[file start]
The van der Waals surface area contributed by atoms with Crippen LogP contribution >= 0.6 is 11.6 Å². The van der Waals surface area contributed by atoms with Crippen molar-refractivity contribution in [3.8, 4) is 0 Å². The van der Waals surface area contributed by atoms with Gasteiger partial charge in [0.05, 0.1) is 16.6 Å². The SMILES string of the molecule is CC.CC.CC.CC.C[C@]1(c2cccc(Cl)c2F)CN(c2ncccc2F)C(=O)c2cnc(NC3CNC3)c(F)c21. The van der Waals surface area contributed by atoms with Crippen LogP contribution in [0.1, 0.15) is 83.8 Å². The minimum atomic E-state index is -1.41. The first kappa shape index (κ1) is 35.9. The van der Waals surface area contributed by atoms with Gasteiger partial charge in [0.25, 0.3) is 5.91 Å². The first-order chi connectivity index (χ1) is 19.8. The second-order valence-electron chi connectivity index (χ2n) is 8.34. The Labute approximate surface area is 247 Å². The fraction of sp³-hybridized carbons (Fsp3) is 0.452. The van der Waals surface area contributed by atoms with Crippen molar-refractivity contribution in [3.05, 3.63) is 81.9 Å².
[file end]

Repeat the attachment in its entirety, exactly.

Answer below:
The van der Waals surface area contributed by atoms with Crippen LogP contribution >= 0.6 is 11.6 Å². The van der Waals surface area contributed by atoms with Crippen molar-refractivity contribution in [3.8, 4) is 0 Å². The van der Waals surface area contributed by atoms with Gasteiger partial charge in [0.05, 0.1) is 16.6 Å². The SMILES string of the molecule is CC.CC.CC.CC.C[C@]1(c2cccc(Cl)c2F)CN(c2ncccc2F)C(=O)c2cnc(NC3CNC3)c(F)c21. The van der Waals surface area contributed by atoms with Crippen LogP contribution in [0.1, 0.15) is 83.8 Å². The minimum atomic E-state index is -1.41. The first kappa shape index (κ1) is 35.9. The van der Waals surface area contributed by atoms with Gasteiger partial charge in [0.25, 0.3) is 5.91 Å². The first-order chi connectivity index (χ1) is 19.8. The second-order valence-electron chi connectivity index (χ2n) is 8.34. The Labute approximate surface area is 247 Å². The fraction of sp³-hybridized carbons (Fsp3) is 0.452. The van der Waals surface area contributed by atoms with Crippen molar-refractivity contribution in [3.05, 3.63) is 81.9 Å².